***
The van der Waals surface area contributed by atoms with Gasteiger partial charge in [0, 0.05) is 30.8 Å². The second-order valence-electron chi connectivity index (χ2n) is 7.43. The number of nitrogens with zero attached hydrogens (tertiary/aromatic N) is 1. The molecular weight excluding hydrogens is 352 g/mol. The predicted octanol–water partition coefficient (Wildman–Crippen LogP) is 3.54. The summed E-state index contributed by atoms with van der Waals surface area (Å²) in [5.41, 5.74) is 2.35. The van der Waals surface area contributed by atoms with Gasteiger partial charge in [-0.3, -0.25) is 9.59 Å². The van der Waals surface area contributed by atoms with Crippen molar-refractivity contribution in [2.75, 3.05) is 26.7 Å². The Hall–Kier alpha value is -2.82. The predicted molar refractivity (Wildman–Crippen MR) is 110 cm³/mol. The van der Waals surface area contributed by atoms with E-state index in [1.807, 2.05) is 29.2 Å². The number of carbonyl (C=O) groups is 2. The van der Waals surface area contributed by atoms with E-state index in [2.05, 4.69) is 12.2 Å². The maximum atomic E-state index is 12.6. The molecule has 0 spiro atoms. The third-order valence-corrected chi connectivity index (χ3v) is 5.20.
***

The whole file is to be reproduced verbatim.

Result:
The van der Waals surface area contributed by atoms with Gasteiger partial charge in [0, 0.05) is 30.8 Å². The second-order valence-electron chi connectivity index (χ2n) is 7.43. The number of nitrogens with zero attached hydrogens (tertiary/aromatic N) is 1. The molecular weight excluding hydrogens is 352 g/mol. The predicted octanol–water partition coefficient (Wildman–Crippen LogP) is 3.54. The summed E-state index contributed by atoms with van der Waals surface area (Å²) in [5.41, 5.74) is 2.35. The van der Waals surface area contributed by atoms with Gasteiger partial charge in [-0.3, -0.25) is 9.59 Å². The van der Waals surface area contributed by atoms with Crippen molar-refractivity contribution in [2.75, 3.05) is 26.7 Å². The Hall–Kier alpha value is -2.82. The predicted molar refractivity (Wildman–Crippen MR) is 110 cm³/mol. The van der Waals surface area contributed by atoms with E-state index in [1.807, 2.05) is 29.2 Å². The number of carbonyl (C=O) groups is 2. The van der Waals surface area contributed by atoms with E-state index in [2.05, 4.69) is 12.2 Å². The maximum atomic E-state index is 12.6. The molecule has 0 spiro atoms. The third-order valence-corrected chi connectivity index (χ3v) is 5.20.